I really like your articles, wh...Dear Prof. Rubin,<br /><br />I really like your articles, which helped me a lot in understanding how the modern BD with callbacks works. However, I still got a little doubt. <br /><br />My question is, will the cuts (both feasibility and optimality) used in the "old" BD and in the "modern" way with callbacks be in the same format? Should we somehow alter the cuts in order to use them in the modern approach with single B&C tree? To be specific, in the modern BD with callbacks, if we generate the same-format cuts for only a feasible master solution, is it possible that these cuts can somehow cut out the optimal solution in the single B&C tree?<br /><br />Thanks a lot for your articles and looking forward to your reply.<br /><br />Best regards!GP Songhttps://www.blogger.com/profile/17689795047216679947noreply@blogger.comtag:blogger.com,1999:blog-8781383461061929571.post-38983895588808477272018-02-20T22:36:19.075-05:002018-02-20T22:36:19.075-05:00Ah, but is there any proof that it doesn't (pa...Ah, but is there any proof that it doesn't (particularly if we extend "mother" in a way I will not explicitly type)?Paul Rubinhttps://www.blogger.com/profile/05801891157261357482noreply@blogger.comtag:blogger.com,1999:blog-8781383461061929571.post-46909522438196859822018-02-20T22:32:06.183-05:002018-02-20T22:32:06.183-05:00According to Chvatal’s Linear Peogramming (1983), ...According to Chvatal’s Linear Peogramming (1983), “There is no evidence to support the belief that the ‘big M’ stands for ‘big mother.’”Rob Pratthttps://www.blogger.com/profile/16525877394541155854noreply@blogger.comtag:blogger.com,1999:blog-8781383461061929571.post-4844084985582065982018-01-18T17:31:39.335-05:002018-01-18T17:31:39.335-05:00Fair enough. That particular situation results in ...Fair enough. That particular situation results in an integer hull with no relative interior, so I suspect that a point in the relative interior of the LP hull is the best you're likely to do. I think the real question, though, is whether you're likely to get a valid "core point" with problems "in the wild", rather than with edge cases.Paul Rubinhttps://www.blogger.com/profile/05801891157261357482noreply@blogger.comtag:blogger.com,1999:blog-8781383461061929571.post-25452448886748619772018-01-18T16:47:32.783-05:002018-01-18T16:47:32.783-05:00It’s easy to come up with problems whose integer h...It’s easy to come up with problems whose integer hull is a single point, but a very large and rich LP hull.Phttps://www.blogger.com/profile/10458441676290777808noreply@blogger.comtag:blogger.com,1999:blog-8781383461061929571.post-45002223454030284942018-01-18T16:15:16.562-05:002018-01-18T16:15:16.562-05:00Is there a particular reason you think it is not l...Is there a particular reason you think it is not likely, at least with the starting solution (or maybe an intermediate solution) of an interior point method? The final solution (before cross-over) is likely to be near the boundary.Paul Rubinhttps://www.blogger.com/profile/05801891157261357482noreply@blogger.comtag:blogger.com,1999:blog-8781383461061929571.post-84119444565256626992018-01-18T07:04:53.025-05:002018-01-18T07:04:53.025-05:00> but is more likely than not inside the relati...> but is more likely than not inside the relative interior<br /><br />I don’t think that is true at all. Of course, there may be classes of (easy) problem for which it is true.Phttps://www.blogger.com/profile/10458441676290777808noreply@blogger.comtag:blogger.com,1999:blog-8781383461061929571.post-72232624931309736072018-01-17T20:12:38.974-05:002018-01-17T20:12:38.974-05:00I'd just set the objective function to 0.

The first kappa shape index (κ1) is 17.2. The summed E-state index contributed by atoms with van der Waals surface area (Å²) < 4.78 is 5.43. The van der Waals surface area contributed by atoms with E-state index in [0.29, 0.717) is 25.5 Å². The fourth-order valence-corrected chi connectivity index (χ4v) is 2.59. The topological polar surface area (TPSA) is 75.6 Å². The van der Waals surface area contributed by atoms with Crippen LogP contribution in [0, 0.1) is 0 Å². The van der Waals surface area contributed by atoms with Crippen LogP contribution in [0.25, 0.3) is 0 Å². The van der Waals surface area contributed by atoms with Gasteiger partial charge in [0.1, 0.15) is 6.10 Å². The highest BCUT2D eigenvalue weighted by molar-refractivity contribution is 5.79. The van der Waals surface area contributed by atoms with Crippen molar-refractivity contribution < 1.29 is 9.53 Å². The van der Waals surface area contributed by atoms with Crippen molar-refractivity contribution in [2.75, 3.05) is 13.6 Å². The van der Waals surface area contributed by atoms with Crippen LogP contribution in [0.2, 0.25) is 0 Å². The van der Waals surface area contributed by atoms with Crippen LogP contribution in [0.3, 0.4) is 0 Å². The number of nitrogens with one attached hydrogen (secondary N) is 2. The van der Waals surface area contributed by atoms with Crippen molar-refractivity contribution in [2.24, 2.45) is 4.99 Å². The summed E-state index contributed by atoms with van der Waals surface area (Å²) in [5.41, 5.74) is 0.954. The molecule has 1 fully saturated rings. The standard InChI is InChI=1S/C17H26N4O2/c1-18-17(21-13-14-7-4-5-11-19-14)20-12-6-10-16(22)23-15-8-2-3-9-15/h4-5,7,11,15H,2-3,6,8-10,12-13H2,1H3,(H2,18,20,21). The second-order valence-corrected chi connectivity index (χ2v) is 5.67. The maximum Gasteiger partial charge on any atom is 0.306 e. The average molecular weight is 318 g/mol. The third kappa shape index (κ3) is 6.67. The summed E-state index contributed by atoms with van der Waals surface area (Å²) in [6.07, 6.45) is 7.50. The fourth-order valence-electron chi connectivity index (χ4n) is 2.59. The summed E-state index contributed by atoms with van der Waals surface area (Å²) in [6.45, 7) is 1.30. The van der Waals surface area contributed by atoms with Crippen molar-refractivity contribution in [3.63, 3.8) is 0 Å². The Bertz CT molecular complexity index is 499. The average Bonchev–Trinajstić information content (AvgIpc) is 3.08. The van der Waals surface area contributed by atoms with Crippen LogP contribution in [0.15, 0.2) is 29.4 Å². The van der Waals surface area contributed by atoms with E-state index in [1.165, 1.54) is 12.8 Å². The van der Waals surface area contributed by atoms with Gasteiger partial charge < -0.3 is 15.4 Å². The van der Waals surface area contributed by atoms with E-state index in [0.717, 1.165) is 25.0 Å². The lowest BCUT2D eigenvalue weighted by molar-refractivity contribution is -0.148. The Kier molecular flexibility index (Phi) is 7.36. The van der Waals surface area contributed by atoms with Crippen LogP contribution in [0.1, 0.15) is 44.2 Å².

Depe...I'd just set the objective function to 0.<br />Depending on the type of IPM it may not provide a feasible solution until the very end.pihttps://www.blogger.com/profile/00954503509976411806noreply@blogger.comtag:blogger.com,1999:blog-8781383461061929571.post-51729408742299102832018-01-17T19:07:19.410-05:002018-01-17T19:07:19.410-05:00Interesting idea. I don't normally use interio...Interesting idea. I don't normally use interior-point solvers, and to be honest I don't know off-hand how they get started. You wouldn't really need to _solve_ the LP relaxation with an IP solver: the first feasible point would be in the relative interior (of the LP hull). You definitely would not want to go so far as to invoke crossover, but pretty much any feasible solution short of crossover might be a candidate.Paul Rubinhttps://www.blogger.com/profile/05801891157261357482noreply@blogger.comtag:blogger.com,1999:blog-8781383461061929571.post-32280303057271945322018-01-17T19:01:35.139-05:002018-01-17T19:01:35.139-05:00How about solving the LP relaxation with an interi...How about solving the LP relaxation with an interior-point method? I know this can be outside of the integer hull, but is more likely than not inside the relative interior. pihttps://www.blogger.com/profile/00954503509976411806noreply@blogger.com